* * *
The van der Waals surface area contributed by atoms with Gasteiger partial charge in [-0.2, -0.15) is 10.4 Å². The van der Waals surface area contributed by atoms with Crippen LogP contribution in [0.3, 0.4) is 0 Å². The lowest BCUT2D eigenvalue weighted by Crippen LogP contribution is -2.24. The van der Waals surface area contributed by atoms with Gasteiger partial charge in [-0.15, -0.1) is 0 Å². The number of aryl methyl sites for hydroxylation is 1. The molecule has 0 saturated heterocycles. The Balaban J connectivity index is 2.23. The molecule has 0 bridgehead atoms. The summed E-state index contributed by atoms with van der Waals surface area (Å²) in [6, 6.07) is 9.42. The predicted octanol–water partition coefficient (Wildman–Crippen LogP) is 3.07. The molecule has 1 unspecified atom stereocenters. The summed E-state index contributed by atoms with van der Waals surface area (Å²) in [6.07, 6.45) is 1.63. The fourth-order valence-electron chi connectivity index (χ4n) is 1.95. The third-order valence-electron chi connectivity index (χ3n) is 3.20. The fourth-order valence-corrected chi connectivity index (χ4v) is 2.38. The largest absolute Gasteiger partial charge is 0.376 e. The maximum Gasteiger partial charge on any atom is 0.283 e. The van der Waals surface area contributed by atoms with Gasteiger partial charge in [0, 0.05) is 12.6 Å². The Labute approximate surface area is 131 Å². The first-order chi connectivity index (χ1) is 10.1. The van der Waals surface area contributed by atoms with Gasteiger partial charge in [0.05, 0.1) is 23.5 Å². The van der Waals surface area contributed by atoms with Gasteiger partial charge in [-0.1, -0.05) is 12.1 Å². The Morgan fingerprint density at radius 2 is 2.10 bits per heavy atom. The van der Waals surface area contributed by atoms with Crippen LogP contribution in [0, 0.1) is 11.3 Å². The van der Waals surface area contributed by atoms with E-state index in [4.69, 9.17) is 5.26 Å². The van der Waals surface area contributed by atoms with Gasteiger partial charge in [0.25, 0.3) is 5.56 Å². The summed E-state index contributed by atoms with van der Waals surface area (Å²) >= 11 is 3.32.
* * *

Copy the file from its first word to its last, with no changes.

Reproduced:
The van der Waals surface area contributed by atoms with Gasteiger partial charge in [-0.2, -0.15) is 10.4 Å². The van der Waals surface area contributed by atoms with Crippen LogP contribution in [0.3, 0.4) is 0 Å². The lowest BCUT2D eigenvalue weighted by Crippen LogP contribution is -2.24. The van der Waals surface area contributed by atoms with Gasteiger partial charge in [-0.15, -0.1) is 0 Å². The number of aryl methyl sites for hydroxylation is 1. The molecule has 0 saturated heterocycles. The Balaban J connectivity index is 2.23. The molecule has 0 bridgehead atoms. The summed E-state index contributed by atoms with van der Waals surface area (Å²) in [6, 6.07) is 9.42. The predicted octanol–water partition coefficient (Wildman–Crippen LogP) is 3.07. The molecule has 1 unspecified atom stereocenters. The summed E-state index contributed by atoms with van der Waals surface area (Å²) in [6.07, 6.45) is 1.63. The fourth-order valence-electron chi connectivity index (χ4n) is 1.95. The third-order valence-electron chi connectivity index (χ3n) is 3.20. The fourth-order valence-corrected chi connectivity index (χ4v) is 2.38. The largest absolute Gasteiger partial charge is 0.376 e. The maximum Gasteiger partial charge on any atom is 0.283 e. The van der Waals surface area contributed by atoms with Gasteiger partial charge in [0, 0.05) is 12.6 Å². The Labute approximate surface area is 131 Å². The first-order chi connectivity index (χ1) is 10.1. The van der Waals surface area contributed by atoms with Gasteiger partial charge in [0.05, 0.1) is 23.5 Å². The van der Waals surface area contributed by atoms with Gasteiger partial charge in [-0.1, -0.05) is 12.1 Å². The Morgan fingerprint density at radius 2 is 2.10 bits per heavy atom. The van der Waals surface area contributed by atoms with Crippen LogP contribution in [0, 0.1) is 11.3 Å². The van der Waals surface area contributed by atoms with E-state index in [4.69, 9.17) is 5.26 Å². The van der Waals surface area contributed by atoms with Gasteiger partial charge in [0.25, 0.3) is 5.56 Å². The summed E-state index contributed by atoms with van der Waals surface area (Å²) >= 11 is 3.32.